Digital Literacy – The New Normal?

Students are increasingly turning to a wealth of online resources to answer their information needs and according to Amazon, ebooks are outselling print books.    Join me as we look at how this change necessitates the way we need to teach literacy.   What does it mean to be a digitally literate person and how can you guide your students to find excellent information?  We will also learn how to evaluate these sources and explore some of the unique features of digital information that enable students to be successful in school.

This webinar will be offered twice, once at 3:15pm, and once at 7:15pm. Please visit the Webcasts Page for pre-registration and additional information about participating in our webinars.

Follow up to Digital Literacy Webinar

According to the Pew Statistics, 85% of teens ages 12-17 engage in some form of electronic personal communication including text messaging, e-mail or posting comments on social networking sites.  MLTI survey results from last year found that students communicate on their homework most often through texting and the second communication vehicle was Facebook!

Much of the research I discovered while researching Digital Literacy pointed to a lack of advancement of Digital Literacy instruction in education.

Scale of information:
Students can download books from Project Gutenberg, they can create videos and share them around the world and join blog conversations to bring real world excitement to their learning.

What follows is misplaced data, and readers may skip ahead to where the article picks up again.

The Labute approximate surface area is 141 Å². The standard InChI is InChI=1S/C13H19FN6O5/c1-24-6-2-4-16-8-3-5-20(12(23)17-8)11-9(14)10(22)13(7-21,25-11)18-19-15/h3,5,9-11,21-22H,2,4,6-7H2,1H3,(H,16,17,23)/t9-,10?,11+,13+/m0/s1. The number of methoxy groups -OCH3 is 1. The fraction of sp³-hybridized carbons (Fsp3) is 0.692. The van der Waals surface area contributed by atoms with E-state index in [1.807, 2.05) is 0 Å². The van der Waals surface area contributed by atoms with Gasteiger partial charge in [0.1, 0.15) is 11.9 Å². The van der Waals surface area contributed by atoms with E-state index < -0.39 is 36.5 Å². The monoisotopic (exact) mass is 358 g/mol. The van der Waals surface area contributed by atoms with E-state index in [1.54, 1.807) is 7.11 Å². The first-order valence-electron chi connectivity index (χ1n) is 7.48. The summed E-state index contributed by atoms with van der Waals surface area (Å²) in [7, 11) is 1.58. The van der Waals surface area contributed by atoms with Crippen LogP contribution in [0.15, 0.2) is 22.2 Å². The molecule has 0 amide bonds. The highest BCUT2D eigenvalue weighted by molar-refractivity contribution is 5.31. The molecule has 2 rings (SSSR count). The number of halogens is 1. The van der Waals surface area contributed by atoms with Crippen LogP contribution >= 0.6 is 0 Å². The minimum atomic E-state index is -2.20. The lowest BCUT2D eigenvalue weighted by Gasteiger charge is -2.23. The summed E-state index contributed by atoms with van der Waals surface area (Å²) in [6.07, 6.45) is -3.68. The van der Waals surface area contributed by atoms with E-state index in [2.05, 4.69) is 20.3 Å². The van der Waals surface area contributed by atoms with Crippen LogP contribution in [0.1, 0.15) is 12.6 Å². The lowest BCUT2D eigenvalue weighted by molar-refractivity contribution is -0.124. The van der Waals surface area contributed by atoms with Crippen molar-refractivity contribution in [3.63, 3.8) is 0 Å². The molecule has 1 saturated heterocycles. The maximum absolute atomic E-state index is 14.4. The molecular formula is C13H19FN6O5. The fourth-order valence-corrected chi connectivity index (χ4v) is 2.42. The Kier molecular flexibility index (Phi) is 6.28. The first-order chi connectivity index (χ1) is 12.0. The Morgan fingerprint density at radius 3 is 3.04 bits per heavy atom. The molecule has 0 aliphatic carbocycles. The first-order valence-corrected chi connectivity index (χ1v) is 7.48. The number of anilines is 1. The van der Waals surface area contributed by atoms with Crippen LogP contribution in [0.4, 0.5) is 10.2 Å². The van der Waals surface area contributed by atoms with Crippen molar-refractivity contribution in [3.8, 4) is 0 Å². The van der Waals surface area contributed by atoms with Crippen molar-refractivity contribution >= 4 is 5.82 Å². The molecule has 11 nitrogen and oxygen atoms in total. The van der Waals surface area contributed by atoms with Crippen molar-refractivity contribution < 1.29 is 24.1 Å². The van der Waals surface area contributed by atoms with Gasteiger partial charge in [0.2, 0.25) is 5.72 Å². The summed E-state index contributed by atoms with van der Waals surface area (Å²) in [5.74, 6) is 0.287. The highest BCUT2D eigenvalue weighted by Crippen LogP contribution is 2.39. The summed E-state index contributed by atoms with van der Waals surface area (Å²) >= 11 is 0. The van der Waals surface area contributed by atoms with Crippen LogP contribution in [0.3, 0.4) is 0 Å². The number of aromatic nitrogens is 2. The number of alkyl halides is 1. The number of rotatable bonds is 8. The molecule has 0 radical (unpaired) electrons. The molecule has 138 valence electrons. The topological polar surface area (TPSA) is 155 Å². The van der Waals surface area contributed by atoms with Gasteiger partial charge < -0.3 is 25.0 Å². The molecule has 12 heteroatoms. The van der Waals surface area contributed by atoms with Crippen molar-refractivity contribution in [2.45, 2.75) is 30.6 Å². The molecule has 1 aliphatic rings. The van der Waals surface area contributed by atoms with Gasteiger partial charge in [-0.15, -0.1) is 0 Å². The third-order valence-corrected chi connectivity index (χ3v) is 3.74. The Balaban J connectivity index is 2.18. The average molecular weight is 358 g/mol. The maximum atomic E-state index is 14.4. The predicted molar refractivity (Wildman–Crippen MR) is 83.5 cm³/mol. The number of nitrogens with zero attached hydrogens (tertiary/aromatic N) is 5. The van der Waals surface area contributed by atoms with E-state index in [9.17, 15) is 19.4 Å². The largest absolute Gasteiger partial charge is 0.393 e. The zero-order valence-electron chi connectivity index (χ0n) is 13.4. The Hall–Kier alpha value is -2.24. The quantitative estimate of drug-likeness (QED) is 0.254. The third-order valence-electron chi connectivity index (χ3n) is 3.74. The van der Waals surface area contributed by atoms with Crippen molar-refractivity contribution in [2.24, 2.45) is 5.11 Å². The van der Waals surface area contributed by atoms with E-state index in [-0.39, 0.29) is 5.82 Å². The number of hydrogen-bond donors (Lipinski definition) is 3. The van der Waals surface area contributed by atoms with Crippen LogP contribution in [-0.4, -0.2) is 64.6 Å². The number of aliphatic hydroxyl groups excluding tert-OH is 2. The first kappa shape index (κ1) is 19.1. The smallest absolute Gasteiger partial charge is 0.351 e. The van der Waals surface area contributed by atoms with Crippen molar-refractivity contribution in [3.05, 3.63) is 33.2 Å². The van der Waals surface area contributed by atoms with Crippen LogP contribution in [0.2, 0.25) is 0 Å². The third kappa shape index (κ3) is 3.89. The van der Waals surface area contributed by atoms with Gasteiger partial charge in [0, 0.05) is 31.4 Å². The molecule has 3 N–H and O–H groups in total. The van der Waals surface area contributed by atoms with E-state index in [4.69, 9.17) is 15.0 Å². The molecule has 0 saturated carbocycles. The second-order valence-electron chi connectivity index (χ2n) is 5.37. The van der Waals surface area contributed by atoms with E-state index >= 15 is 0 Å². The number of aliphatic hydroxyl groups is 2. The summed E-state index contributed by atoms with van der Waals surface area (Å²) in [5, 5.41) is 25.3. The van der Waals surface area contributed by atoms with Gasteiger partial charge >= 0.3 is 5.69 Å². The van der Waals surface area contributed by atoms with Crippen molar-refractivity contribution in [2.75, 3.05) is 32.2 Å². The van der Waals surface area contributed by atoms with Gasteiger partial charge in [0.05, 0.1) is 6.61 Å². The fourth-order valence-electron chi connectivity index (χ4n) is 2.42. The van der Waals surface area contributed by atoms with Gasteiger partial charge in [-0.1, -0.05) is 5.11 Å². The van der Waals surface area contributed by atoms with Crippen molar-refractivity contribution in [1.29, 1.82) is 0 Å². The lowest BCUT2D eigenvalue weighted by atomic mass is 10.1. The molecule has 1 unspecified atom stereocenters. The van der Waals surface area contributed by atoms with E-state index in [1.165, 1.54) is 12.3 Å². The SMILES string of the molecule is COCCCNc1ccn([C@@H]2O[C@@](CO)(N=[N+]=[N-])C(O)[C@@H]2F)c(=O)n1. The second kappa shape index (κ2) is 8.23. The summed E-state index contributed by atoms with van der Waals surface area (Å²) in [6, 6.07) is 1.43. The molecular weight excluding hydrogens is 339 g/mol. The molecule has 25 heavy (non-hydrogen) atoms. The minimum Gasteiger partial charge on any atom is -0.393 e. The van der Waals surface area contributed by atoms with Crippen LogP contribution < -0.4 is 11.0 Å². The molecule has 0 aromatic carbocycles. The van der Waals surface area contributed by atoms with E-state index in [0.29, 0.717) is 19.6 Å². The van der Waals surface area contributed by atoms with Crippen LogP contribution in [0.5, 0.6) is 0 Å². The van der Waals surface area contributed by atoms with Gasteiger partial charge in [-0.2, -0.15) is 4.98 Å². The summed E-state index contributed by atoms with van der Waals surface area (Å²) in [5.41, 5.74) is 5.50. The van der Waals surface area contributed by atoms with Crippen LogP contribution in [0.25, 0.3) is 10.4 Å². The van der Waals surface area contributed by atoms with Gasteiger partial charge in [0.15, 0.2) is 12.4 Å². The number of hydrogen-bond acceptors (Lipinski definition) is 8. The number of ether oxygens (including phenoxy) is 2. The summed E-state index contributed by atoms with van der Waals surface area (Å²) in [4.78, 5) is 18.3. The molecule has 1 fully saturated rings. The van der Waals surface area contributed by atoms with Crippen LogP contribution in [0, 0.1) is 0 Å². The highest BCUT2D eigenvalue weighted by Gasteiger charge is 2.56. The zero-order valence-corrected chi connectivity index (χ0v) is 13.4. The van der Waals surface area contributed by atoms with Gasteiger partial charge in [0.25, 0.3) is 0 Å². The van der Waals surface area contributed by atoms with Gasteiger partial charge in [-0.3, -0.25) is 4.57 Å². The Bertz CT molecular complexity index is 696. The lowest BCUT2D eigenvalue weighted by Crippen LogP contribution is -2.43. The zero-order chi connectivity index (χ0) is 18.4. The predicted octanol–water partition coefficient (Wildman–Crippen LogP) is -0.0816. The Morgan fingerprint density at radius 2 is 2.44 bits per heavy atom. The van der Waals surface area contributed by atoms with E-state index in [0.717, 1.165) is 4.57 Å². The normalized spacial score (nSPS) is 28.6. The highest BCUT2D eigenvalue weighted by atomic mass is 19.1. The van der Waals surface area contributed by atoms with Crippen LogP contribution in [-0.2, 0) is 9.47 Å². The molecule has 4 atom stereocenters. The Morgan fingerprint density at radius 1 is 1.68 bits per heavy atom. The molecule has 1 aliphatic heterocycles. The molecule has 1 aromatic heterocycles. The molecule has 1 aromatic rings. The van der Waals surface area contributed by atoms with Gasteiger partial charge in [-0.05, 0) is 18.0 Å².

Advantages of Digital Information:
Digital resources have many advantages to the printed text.   The ability to enlarge the print, use text to speech and add visuals enable digital literacy development and supports diverse student learning.

A lot of discussion on the chat during this webinar focused on the need to teach better searching skills.   If students use Google to search they might do better using Google Advanced to limit their searches.

Many of the traditional literacy skills are transferable to Digital Literacy.   Teachers need to help students find and evaluate information from digital print sources and to become producers in this digital world we are living.    Online encyclopedias are perfect way to begin a search for information often with several reading levels, visuals and timelines.   Magazine and Newspaper databases such as Marvel have information that is preselected and reputable and searchable.    Web pages provide a wealth of information but need to be evaluated as to authority and reliability and point of view.

There were a few participants who did not know of the State Marvel databases.    You can get directly in from any school or public library.  From home you have to register (once) and you can just log in with your user name and password or a library bar code.  I have my bar code on a sticky and cut and paste.  If you have an MLTI MacBook there is a spring icon on the dock.